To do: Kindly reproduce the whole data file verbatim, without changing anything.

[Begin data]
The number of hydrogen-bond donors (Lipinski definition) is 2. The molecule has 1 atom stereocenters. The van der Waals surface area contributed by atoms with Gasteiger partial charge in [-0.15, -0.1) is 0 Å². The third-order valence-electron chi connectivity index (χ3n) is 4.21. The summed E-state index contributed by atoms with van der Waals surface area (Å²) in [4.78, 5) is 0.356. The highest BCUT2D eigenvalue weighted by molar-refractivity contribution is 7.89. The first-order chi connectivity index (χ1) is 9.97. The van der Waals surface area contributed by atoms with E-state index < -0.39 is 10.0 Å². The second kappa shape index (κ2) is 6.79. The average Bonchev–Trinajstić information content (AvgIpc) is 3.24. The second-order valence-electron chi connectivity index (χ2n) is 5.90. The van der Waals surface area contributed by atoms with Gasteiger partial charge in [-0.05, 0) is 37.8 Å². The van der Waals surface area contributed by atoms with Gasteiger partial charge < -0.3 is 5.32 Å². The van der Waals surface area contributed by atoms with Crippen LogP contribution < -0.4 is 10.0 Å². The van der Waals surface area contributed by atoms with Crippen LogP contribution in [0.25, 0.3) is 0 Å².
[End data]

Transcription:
The number of hydrogen-bond donors (Lipinski definition) is 2. The molecule has 1 atom stereocenters. The van der Waals surface area contributed by atoms with Gasteiger partial charge in [-0.15, -0.1) is 0 Å². The third-order valence-electron chi connectivity index (χ3n) is 4.21. The summed E-state index contributed by atoms with van der Waals surface area (Å²) in [4.78, 5) is 0.356. The highest BCUT2D eigenvalue weighted by molar-refractivity contribution is 7.89. The first-order chi connectivity index (χ1) is 9.97. The van der Waals surface area contributed by atoms with E-state index < -0.39 is 10.0 Å². The second kappa shape index (κ2) is 6.79. The average Bonchev–Trinajstić information content (AvgIpc) is 3.24. The second-order valence-electron chi connectivity index (χ2n) is 5.90. The van der Waals surface area contributed by atoms with Gasteiger partial charge in [-0.05, 0) is 37.8 Å². The van der Waals surface area contributed by atoms with Gasteiger partial charge < -0.3 is 5.32 Å². The van der Waals surface area contributed by atoms with Crippen LogP contribution < -0.4 is 10.0 Å². The van der Waals surface area contributed by atoms with Crippen LogP contribution in [0.25, 0.3) is 0 Å².